Collect Your Records
Gathering your criminal records is an essential part of the expungement process. You must obtain copies of your court documents and probation or parole information.
These records can typically be requested from the court where your case was adjudicated. Ensure that you have all the necessary paperwork to support your expungement petition.
Consult an Attorney (Optional)
Although you are not required to have legal representation for expungement, seeking advice from an attorney with expertise in this area can be highly beneficial. An attorney can help you navigate the complex legal process, assess your unique situation, ensure you meet all the eligibility criteria, and eventually expunge criminal record. They can also assist in preparing your paperwork correctly.
Fill Out Forms
Obtain the required forms for expungement, which can often be found on your county court’s website or at the courthouse. Two commonly used forms are the “Petition for Dismissal” (CR-180) and the “Order for Dismissal” (CR-181). It’s essential to complete these forms accurately, following the provided instructions meticulously to avoid any complications during the process.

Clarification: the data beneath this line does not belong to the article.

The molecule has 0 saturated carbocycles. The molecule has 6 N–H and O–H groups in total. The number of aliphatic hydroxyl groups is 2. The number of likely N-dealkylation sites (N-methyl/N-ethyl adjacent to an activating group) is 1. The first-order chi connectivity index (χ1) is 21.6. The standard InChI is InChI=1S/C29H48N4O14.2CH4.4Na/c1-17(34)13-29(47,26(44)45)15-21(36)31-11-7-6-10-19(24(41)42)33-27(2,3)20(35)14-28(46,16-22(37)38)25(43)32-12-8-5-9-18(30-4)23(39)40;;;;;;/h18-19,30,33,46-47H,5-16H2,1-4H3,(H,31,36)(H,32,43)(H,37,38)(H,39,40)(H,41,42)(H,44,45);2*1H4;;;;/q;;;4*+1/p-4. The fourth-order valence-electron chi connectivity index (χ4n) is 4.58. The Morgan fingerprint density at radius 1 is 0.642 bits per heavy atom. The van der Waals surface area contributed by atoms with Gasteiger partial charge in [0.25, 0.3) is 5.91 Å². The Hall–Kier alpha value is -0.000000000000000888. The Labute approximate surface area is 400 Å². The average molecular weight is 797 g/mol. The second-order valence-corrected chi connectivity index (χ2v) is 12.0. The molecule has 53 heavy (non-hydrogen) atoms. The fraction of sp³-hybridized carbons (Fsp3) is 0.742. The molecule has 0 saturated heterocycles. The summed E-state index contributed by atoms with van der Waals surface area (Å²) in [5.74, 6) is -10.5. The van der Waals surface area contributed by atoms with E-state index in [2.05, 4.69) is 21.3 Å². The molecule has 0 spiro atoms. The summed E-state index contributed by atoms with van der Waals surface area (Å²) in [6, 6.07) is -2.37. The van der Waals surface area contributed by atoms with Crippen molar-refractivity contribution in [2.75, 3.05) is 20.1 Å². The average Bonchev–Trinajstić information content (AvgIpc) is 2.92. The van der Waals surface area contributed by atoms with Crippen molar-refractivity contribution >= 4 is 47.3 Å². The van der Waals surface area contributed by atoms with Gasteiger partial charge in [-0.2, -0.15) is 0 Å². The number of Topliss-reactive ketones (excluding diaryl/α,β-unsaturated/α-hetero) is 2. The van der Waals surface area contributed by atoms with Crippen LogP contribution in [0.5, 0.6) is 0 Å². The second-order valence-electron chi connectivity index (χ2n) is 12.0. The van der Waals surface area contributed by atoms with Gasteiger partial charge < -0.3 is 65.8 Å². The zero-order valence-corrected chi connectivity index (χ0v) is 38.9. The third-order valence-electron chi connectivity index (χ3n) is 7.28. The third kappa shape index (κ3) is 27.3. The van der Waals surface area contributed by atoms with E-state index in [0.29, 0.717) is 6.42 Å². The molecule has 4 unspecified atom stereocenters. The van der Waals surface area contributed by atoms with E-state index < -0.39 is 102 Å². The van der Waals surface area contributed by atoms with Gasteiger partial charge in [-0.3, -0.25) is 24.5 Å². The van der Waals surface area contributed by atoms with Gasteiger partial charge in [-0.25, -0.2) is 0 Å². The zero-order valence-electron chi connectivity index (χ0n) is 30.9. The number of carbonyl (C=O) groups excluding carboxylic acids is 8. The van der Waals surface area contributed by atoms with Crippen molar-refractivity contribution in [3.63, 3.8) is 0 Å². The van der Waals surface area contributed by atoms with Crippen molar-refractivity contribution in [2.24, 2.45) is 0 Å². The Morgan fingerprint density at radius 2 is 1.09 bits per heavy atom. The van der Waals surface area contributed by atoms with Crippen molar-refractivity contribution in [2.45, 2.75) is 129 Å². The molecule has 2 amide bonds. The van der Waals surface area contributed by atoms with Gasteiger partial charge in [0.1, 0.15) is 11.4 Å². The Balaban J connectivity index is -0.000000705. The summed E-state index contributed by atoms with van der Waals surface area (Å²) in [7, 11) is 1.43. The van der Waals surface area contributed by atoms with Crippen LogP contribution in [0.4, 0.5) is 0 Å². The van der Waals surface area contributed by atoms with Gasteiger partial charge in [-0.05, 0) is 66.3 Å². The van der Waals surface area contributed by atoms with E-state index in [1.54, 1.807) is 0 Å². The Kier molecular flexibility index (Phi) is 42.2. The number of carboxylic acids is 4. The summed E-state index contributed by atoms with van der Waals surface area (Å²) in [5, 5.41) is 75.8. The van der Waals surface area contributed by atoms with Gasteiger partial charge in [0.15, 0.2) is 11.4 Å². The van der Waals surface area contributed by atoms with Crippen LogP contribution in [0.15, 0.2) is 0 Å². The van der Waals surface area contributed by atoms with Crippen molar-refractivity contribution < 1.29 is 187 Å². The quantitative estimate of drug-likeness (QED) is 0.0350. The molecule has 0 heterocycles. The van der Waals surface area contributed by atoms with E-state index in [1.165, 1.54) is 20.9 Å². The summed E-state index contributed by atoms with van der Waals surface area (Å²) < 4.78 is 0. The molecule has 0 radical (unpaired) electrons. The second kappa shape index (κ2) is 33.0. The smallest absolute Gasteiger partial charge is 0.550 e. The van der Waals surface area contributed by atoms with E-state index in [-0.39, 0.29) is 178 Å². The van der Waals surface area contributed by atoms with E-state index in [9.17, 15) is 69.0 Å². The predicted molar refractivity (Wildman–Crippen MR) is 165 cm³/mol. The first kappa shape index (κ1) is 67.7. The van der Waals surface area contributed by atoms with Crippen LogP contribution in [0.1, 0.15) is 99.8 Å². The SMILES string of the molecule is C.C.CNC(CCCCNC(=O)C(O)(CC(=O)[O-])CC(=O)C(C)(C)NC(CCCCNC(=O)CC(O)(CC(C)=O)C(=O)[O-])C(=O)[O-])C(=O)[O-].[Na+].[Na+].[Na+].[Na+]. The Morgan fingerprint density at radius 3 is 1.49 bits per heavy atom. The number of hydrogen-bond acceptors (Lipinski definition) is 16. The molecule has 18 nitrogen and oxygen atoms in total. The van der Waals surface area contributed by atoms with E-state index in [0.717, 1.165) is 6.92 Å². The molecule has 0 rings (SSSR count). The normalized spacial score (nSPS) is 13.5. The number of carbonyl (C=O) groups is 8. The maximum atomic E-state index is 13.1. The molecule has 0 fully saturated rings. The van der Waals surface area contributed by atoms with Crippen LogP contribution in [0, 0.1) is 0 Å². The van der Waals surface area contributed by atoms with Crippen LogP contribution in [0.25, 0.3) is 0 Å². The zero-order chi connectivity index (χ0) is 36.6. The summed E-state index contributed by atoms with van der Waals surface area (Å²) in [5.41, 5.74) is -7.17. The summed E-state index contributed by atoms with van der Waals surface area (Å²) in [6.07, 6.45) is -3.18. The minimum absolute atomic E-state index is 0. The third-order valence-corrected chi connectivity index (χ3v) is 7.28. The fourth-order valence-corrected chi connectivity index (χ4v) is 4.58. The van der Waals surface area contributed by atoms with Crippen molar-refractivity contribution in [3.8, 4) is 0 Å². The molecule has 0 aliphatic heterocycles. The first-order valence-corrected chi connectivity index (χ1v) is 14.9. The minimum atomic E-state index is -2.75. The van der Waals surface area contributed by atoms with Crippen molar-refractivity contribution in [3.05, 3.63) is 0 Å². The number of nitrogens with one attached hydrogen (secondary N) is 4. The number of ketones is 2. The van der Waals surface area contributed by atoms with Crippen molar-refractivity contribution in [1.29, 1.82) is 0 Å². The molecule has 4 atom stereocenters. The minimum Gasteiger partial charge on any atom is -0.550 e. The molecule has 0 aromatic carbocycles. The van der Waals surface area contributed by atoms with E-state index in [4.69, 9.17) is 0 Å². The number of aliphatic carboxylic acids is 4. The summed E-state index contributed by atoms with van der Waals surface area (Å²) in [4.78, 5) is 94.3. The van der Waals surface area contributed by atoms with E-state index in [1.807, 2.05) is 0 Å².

File Your Petition
Head to the court clerk’s office in the county where your conviction occurred to file your completed expungement forms. Be prepared to pay a filing fee unless you qualify for a fee waiver based on financial hardship. Ensure you have all the necessary documents to submit your petition successfully.
Serve the District Attorney
After filing your petition, you must serve a copy to the district attorney’s office handling your case. This step allows the district attorney to review your request and potentially raise objections if they choose to do so. Providing notice to the district attorney is an essential part of the process.
Attend the Hearing (If Required)
Sometimes, a hearing may be scheduled to review your expungement petition. If a hearing is necessary, be prepared to attend and present your case to the judge. During the hearing, you can explain why your conviction should be expunged, emphasizing your rehabilitation and commitment to leading a law-abiding life.
Obtain the Expungement Order
If the judge approves your petition, you’ll receive an expungement order, often called the “Order for Dismissal” (CR-181). It’s essential to obtain multiple certified copies of this order, as you will need them to update your criminal record and provide proof of your expungement.
Unlock Your Future With the New California Expungement Law
In conclusion, the new California expungement law provides a helpful opportunity for individuals to clear their criminal records and start fresh. With its simplified application process and expanded eligibility criteria, those with a criminal record must explore this option.
Don’t let a past mistake hold you back. Take advantage of this law and contact legal help to help clear your record today.
We hope you enjoyed reading this article. If you found it helpful, be sure to check out our blog for more informative resources.